General Catalyst’s Taneja: We back startups even before they get traction.
With a portfolio boasting some of the biggest companies in tech, it’d be easy to rest on your laurels. But walking and talking with General Catalyst’s Hemant Taneja in their sunny San Francisco office, there’s no sign of complacency. From the partners taking pitch meetings to the communal table where the partners work (no personal offices here) to the top secret team being incubated in the back of the office, the place hums with energy and purpose.
That purpose? Find — or create — the next big thing and help entrepreneurs build companies that have a positive societal impact. 70% of General Catalyst’s investments are very early stage, often pre-revenue or even pre-company.
“We love putting together the right teams and projects,” explains Taneja. “Stage doesn’t matter. It’s all driven by ‘do we just get smitten by a particular founder or a founding team and just want to work on the problem they’re working on?’”
That’s a pretty exciting philosophy, and one that’s true to the firm’s name. Merriam-Webster defines catalyst as, “An agent that provokes or speeds significant change or action.” A case study from GC’s portfolio: Kayak, which was born in their offices. Another example: the secret work-in-progress in the corner. GC were early investors in Snap, Stripe, Jet.com, and Warby Parker, among others. Airbnb was Series C, and that’s about as late as they go. At later stages, GC will write checks of up to $100 million.
Investment themes include “a little bit of everything” and are split pretty evenly between consumer and enterprise. With 10 partners writing a total of 20–25 checks per year, and most checks in the range of $5-$20 million, the focus is on quality, not quantity.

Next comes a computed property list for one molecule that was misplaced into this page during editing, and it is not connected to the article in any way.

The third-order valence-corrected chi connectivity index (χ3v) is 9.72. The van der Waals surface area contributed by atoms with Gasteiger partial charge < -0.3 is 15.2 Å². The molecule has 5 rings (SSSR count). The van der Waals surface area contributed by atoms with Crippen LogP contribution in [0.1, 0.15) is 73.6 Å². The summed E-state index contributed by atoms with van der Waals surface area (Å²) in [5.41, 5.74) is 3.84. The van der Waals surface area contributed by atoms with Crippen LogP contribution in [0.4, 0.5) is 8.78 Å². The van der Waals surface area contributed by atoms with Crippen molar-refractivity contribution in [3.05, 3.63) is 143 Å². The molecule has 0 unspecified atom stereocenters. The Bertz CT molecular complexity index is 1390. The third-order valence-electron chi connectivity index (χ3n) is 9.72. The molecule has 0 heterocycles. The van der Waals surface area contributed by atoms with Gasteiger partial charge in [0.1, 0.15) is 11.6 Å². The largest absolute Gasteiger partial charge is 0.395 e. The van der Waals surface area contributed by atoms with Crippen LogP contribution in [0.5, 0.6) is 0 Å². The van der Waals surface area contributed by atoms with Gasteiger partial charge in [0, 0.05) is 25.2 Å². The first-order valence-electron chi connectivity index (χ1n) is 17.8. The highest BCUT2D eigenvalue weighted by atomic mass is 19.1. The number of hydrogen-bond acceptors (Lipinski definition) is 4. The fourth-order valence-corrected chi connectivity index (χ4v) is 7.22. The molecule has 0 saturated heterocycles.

“The common thread,” says Taneja, “is great founders. My lens is very much about folks that have a true sense of purpose around the problem they’re doing. Every great company has an authentic story like that behind them. And I really do look for that.”
“We will invest in companies pre-launch all the time,” continued Taneja. “The focus from an investment assessment perspective goes from the founder and their product insight to metrics and traction. But we will bet on great founders all day long, before they’ve actually gone to market. That’s frankly what I spend all my time looking for.”
“We’re 10 years into a 30 year transformation of the economy”
The reason that companies are being created, becoming successful, and scaling so fast is something Taneja calls “Economies of Unscale.” Says Taneja, “It’s the advantage that little companies have in being able to serve customers better and scale fast by renting scale that these platforms like AWS and Flextronics and others are able to provide. That has been a guiding principle behind my investments over the last few years.”
Watch the full interview between Hemant Taneja and Sean O’Sullivan of SOSV here.
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